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The Real-Life Patient Impact of Pharmacy Benefit Managers

Authored by

Nicolas Ferreyros, Director of Communications, Community Oncology Alliance


J Clin Pathways. 2019;5(5):18. doi:10.25270/jcp.2019.06.00081

COAThe Centers for Medicare & Medicaid Services (CMS) recently released a final rule for Medicare Part D that codified its decision to allow Medicare Advantage plans to use step therapy, or “fail first,” for new starts of drugs for cancer and other serious diseases.1

Step therapy requirements are driven by financial interests to save money and not by what is in the best interest of patients. This final rule puts medical decision making in the hands of middlemen—health plans and pharmacy benefit managers (PBMs)—who can force use of older, less-appropriate cancer treatment or drugs simply based on cost. 

With cancer, every day counts. It is a devastating, time-sensitive disease, and receiving the right drug quickly is critical. If it is delayed or denied, that means a patient’s cancer progresses unchecked, which can literally make the difference between life and death.

Even before this final rule, oncology professionals have been raising the alarm of patients facing significant difficulty accessing the evidence-based treatments prescribed for their individual cancers. This includes lengthy delays and questionable denials for access to life-saving treatment.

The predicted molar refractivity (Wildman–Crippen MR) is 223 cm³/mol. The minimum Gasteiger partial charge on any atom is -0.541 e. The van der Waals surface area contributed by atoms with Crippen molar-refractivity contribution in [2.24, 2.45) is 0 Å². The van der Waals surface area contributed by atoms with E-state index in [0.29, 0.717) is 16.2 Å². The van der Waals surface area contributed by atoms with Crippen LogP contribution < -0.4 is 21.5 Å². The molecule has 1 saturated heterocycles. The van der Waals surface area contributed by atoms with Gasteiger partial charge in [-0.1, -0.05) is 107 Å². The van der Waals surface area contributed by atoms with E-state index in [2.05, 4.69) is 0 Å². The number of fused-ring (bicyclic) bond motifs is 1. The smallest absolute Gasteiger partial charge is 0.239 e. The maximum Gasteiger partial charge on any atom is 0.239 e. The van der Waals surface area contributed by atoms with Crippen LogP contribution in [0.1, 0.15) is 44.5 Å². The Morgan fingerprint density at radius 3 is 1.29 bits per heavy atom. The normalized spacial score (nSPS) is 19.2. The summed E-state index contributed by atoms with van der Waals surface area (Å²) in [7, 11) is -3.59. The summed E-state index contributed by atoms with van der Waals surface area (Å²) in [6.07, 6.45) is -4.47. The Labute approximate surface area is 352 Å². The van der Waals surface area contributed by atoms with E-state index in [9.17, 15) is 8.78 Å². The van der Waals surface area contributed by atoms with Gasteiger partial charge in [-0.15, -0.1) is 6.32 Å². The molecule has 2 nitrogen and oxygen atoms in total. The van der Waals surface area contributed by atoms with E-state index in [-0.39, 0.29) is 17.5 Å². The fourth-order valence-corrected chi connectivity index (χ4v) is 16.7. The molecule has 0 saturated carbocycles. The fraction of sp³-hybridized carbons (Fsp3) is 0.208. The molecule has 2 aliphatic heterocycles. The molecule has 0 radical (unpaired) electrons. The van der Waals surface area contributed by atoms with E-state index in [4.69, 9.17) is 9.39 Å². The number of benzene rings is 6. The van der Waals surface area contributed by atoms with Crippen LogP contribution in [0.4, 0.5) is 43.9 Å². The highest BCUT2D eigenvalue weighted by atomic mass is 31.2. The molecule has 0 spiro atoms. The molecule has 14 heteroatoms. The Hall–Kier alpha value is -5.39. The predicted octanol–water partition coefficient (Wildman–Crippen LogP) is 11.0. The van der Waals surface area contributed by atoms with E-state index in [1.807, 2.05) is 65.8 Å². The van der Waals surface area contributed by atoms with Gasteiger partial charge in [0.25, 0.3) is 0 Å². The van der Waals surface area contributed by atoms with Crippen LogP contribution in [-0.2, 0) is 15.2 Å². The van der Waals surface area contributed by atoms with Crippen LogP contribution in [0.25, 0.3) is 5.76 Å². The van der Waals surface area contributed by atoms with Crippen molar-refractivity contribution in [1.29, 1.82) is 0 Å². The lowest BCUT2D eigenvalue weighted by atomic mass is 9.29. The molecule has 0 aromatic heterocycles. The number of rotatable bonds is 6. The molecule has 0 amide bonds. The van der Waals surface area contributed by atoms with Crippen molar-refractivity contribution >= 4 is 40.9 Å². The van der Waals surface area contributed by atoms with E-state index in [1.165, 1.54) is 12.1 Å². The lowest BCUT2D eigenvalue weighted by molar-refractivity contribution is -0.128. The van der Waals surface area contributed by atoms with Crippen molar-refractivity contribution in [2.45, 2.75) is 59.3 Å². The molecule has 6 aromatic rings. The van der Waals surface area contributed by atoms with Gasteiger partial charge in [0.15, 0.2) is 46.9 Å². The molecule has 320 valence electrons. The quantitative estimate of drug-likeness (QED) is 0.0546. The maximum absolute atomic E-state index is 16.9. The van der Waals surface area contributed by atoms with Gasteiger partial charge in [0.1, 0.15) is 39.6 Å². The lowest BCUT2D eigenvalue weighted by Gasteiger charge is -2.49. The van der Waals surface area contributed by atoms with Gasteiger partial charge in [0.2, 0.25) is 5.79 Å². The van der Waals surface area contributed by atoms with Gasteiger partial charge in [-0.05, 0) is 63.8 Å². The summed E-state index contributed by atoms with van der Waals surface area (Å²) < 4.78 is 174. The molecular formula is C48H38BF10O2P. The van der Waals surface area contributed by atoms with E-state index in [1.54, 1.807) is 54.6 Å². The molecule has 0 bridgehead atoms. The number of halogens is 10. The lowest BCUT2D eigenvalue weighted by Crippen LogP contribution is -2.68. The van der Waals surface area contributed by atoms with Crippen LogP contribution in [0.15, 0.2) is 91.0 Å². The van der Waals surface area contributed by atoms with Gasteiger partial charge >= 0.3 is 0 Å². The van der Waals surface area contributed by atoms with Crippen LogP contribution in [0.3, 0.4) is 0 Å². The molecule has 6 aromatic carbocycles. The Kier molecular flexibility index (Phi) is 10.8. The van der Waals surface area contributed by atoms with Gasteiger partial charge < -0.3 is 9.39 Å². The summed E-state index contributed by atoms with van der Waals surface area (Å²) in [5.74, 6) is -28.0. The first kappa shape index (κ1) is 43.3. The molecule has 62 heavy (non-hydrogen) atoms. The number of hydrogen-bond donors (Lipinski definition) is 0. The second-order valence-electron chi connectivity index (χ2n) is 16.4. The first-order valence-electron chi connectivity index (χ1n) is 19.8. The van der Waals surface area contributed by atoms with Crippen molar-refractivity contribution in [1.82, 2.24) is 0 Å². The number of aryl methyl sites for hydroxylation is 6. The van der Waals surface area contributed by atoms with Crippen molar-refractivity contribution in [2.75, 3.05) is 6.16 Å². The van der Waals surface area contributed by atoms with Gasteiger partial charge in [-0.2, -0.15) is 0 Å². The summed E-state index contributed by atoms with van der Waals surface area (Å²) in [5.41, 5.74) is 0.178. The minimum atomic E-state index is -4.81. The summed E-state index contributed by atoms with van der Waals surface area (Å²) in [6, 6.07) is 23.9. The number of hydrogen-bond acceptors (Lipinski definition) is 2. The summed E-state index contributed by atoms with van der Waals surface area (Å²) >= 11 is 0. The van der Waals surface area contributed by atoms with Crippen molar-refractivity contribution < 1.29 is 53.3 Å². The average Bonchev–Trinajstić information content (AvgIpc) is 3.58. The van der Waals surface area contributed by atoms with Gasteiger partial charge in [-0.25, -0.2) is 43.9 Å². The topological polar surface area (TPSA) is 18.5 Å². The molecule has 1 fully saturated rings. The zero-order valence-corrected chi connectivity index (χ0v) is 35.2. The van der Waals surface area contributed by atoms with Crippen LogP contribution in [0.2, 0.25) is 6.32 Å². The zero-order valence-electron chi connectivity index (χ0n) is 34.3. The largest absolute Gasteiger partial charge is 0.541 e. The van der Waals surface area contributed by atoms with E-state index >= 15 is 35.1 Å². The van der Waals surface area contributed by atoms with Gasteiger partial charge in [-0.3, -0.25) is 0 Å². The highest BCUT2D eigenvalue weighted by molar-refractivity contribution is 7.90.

The Community Oncology Alliance (COA) has compiled a collection of stories relating practices’ experiences with PBMs pulled from an extensive and ever-growing database of real stories submitted by practices across the country.2 Giving Medicare middlemen more authority to place hurdles between patients, clinicians, and their prescribed therapies is making the challenge of treatment access even worse.  

Even though CMS proposes an appeals process and patient safeguards to expanded “fail first” step therapy, it is inhumane to require patients receiving cancer treatment—or their already overwhelmed and distressed family members and/or caregivers—to navigate a bureaucratic appeals process. Moreover, this entire new process places an additional burden on providers caring for their patients. Indeed, today it is not uncommon for community oncology practices to report having dedicated staff assigned to spending endless hours trying to overcome denials of medication needed by critically ill patients. 

While we are all concerned about the impact of sky-high drug prices, so-called solutions like “fail first” step therapy create new problems that harm patients with cancer. Our elected representatives in Washington should rescind and reconsider this rule. 

To read real stories of pharmacy benefit manager interactions with patients, click here.


1. Centers for Medicare & Medicaid Services. Modernizing Part D and Medicare Advantage to Lower Drug Prices and Reduce Out-of-Pocket Expenses. Federal Register. Published May 23, 2019. Accessed May 29, 2019.

2. Community Oncology Alliance. Horror Stories. website. Accessed May 29, 2019.

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